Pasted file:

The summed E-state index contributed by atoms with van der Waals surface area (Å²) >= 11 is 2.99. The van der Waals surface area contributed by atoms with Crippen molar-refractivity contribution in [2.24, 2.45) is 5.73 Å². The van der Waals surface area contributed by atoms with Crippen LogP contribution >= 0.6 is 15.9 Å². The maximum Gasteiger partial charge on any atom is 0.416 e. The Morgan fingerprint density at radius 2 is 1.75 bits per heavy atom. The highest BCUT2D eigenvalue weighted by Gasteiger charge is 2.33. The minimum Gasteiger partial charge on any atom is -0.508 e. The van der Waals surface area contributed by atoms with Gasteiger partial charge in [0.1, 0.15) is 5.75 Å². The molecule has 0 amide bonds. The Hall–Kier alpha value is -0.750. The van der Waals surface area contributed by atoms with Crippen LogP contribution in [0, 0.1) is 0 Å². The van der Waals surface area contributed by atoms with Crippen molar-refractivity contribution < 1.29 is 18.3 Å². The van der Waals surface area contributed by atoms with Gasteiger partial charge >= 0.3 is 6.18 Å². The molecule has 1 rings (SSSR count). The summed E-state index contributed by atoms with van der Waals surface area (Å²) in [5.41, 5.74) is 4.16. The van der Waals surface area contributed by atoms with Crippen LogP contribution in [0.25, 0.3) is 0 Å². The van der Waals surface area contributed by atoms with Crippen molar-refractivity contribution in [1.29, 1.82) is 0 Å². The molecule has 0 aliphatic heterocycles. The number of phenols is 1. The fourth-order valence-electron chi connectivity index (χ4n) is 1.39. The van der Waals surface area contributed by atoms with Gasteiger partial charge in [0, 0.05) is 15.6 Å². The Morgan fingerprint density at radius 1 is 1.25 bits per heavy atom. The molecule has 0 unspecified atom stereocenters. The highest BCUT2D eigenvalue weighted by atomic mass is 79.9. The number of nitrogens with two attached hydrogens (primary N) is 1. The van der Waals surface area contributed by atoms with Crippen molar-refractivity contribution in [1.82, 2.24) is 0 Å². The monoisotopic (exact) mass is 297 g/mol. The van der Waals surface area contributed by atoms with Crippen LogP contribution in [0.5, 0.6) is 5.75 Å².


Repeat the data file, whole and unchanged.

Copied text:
The summed E-state index contributed by atoms with van der Waals surface area (Å²) >= 11 is 2.99. The van der Waals surface area contributed by atoms with Crippen molar-refractivity contribution in [2.24, 2.45) is 5.73 Å². The van der Waals surface area contributed by atoms with Crippen LogP contribution >= 0.6 is 15.9 Å². The maximum Gasteiger partial charge on any atom is 0.416 e. The Morgan fingerprint density at radius 2 is 1.75 bits per heavy atom. The highest BCUT2D eigenvalue weighted by Gasteiger charge is 2.33. The minimum Gasteiger partial charge on any atom is -0.508 e. The van der Waals surface area contributed by atoms with Gasteiger partial charge in [0.1, 0.15) is 5.75 Å². The molecule has 0 amide bonds. The Hall–Kier alpha value is -0.750. The van der Waals surface area contributed by atoms with Crippen LogP contribution in [0, 0.1) is 0 Å². The van der Waals surface area contributed by atoms with Crippen molar-refractivity contribution < 1.29 is 18.3 Å². The van der Waals surface area contributed by atoms with Gasteiger partial charge >= 0.3 is 6.18 Å². The molecule has 1 rings (SSSR count). The summed E-state index contributed by atoms with van der Waals surface area (Å²) in [5.41, 5.74) is 4.16. The van der Waals surface area contributed by atoms with Crippen LogP contribution in [0.25, 0.3) is 0 Å². The van der Waals surface area contributed by atoms with Crippen molar-refractivity contribution in [1.29, 1.82) is 0 Å². The molecule has 0 aliphatic heterocycles. The number of phenols is 1. The fourth-order valence-electron chi connectivity index (χ4n) is 1.39. The van der Waals surface area contributed by atoms with Gasteiger partial charge in [0, 0.05) is 15.6 Å². The Morgan fingerprint density at radius 1 is 1.25 bits per heavy atom. The molecule has 0 unspecified atom stereocenters. The highest BCUT2D eigenvalue weighted by atomic mass is 79.9. The number of nitrogens with two attached hydrogens (primary N) is 1. The van der Waals surface area contributed by atoms with Crippen molar-refractivity contribution in [1.82, 2.24) is 0 Å². The monoisotopic (exact) mass is 297 g/mol. The van der Waals surface area contributed by atoms with Crippen LogP contribution in [0.5, 0.6) is 5.75 Å².